Instead, the hourlong tour that my son and I took was as whitewashed as Mead's bathtub ring. It began with a film describing the system as an "assured and reliable water supply" for Southwestern cities and farms. Then, two guides led our attentive group on a bullish circuit of the generating plant and dam. Their only mention of the ring brushed it off as a high-water mark left from the Colorado River's 1983 flood, a compelling story that ended with the dam's heroic success in containing the swollen river nearly 30 years ago.
They uttered not one word about the dramatic drought that has unfolded since, much less what the widening bathtub ring portends for the future of the arid Southwest.
This is the illusion of water abundance at its most obscene. The water sector and large water users are so adept at capturing water and moving it around our cities and regions that the average American never has to worry about how it all works — until it doesn't, just like credit default swaps or too-big-to-fail banks.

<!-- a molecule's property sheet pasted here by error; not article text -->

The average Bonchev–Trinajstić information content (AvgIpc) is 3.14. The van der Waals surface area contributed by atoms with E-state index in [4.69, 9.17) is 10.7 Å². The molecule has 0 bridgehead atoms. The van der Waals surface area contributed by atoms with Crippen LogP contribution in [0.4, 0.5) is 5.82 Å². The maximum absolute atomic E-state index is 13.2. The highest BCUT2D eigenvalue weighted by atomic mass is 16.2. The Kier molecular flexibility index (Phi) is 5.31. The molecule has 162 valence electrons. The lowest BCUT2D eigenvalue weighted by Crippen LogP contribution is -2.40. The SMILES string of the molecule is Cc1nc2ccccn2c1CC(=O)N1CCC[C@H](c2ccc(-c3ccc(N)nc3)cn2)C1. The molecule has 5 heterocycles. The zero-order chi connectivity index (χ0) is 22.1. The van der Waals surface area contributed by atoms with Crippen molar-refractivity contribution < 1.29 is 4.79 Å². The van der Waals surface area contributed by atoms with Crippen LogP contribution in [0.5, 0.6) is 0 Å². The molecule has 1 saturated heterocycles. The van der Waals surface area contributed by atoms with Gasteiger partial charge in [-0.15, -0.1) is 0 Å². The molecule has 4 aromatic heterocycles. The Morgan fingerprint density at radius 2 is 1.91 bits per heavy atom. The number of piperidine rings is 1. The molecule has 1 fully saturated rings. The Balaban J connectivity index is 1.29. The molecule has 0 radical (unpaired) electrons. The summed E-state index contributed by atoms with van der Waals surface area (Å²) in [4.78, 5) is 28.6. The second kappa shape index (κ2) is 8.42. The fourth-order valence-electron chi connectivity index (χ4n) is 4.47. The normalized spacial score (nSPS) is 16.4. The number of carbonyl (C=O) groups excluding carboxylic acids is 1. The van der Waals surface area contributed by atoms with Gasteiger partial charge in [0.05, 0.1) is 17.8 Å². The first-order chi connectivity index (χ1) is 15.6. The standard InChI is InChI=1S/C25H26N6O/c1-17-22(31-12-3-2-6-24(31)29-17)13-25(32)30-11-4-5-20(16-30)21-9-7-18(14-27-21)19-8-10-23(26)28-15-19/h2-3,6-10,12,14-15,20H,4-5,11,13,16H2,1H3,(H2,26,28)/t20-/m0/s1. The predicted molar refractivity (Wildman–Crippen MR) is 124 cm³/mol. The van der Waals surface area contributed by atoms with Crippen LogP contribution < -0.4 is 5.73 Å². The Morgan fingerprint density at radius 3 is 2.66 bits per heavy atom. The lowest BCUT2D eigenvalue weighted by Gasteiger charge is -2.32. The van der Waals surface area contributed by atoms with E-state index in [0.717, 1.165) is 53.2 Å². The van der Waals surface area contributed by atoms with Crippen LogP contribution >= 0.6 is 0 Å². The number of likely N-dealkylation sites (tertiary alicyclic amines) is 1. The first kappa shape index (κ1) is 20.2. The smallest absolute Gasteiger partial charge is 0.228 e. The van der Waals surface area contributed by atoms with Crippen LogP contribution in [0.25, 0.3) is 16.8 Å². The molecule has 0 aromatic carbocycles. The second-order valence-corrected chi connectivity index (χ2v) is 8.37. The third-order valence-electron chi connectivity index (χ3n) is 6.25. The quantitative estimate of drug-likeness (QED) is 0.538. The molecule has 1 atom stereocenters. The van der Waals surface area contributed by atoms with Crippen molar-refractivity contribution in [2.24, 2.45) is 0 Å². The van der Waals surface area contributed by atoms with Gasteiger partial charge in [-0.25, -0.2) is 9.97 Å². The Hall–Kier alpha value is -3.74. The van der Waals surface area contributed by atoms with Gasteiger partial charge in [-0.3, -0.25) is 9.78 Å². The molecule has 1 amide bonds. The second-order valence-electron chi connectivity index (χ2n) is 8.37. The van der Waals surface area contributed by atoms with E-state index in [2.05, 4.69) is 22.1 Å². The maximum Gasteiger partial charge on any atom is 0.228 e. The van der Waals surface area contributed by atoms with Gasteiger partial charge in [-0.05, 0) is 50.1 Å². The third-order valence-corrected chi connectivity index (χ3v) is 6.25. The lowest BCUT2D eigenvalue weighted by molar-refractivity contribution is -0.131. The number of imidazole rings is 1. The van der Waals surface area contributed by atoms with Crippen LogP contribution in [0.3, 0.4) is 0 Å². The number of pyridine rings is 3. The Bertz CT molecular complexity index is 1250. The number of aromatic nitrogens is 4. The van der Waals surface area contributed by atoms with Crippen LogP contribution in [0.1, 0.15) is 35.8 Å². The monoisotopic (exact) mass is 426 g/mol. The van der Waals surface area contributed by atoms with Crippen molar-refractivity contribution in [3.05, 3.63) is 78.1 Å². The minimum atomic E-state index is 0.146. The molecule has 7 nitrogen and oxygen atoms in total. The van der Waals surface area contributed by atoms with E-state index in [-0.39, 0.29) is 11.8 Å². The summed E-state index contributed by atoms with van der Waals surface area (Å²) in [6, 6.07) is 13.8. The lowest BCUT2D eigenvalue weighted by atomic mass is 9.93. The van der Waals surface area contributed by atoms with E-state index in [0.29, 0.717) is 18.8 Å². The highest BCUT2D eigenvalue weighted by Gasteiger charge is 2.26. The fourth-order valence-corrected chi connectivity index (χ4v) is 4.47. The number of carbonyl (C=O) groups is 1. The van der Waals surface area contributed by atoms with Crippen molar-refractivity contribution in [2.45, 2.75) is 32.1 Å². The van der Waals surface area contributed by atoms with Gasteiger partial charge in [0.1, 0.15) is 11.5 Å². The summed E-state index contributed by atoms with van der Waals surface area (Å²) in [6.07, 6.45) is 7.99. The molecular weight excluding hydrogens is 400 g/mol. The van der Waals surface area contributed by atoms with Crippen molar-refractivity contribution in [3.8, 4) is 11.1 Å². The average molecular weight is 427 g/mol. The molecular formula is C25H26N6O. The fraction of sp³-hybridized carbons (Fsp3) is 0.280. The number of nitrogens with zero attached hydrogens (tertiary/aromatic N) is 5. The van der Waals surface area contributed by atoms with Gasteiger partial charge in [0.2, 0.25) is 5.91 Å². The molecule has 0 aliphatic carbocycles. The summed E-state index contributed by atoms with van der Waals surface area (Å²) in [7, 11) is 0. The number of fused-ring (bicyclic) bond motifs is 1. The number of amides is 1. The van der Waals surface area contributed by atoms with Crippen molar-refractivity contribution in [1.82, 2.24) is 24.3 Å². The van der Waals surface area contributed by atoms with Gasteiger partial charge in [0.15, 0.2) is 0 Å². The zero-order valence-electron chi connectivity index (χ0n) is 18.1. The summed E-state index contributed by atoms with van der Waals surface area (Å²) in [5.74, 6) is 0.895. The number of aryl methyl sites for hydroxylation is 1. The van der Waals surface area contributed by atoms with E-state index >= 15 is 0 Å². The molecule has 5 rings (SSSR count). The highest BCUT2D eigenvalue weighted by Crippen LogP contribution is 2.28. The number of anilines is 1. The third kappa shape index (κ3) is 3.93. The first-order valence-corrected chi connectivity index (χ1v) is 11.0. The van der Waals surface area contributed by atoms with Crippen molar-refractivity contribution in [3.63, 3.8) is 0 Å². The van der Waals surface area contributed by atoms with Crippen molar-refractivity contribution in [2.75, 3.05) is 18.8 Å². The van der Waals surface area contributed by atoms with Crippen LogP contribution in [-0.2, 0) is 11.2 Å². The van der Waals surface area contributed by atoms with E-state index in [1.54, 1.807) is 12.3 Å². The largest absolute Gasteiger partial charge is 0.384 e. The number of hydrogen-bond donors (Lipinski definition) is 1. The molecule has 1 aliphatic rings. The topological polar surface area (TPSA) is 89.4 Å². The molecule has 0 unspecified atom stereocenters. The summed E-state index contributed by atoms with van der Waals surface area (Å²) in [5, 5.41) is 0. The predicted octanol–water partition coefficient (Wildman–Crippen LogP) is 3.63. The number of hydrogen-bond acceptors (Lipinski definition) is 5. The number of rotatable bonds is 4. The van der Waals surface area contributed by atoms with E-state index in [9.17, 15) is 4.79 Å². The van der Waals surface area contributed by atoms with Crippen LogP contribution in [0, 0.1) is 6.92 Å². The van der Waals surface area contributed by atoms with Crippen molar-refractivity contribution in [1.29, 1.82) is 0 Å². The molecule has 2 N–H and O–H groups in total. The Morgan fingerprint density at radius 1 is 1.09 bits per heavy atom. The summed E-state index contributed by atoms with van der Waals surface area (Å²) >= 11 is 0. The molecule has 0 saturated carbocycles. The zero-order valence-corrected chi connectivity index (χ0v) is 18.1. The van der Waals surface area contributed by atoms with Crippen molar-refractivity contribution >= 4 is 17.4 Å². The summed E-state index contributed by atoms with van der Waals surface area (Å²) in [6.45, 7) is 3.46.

The conveyance of clean water into our cities, and the movement of wastewater out, was among the greatest scientific achievements of the 20th century, one that saved countless lives. But now that achievement has metastasized into an unsustainable entitlement. As cheap water flows from our taps like magic, our freshwaters have become the single most degraded of America's major resources, identified by the USGS and other agencies as having lost a greater portion of their species and habitat than land ecosystems.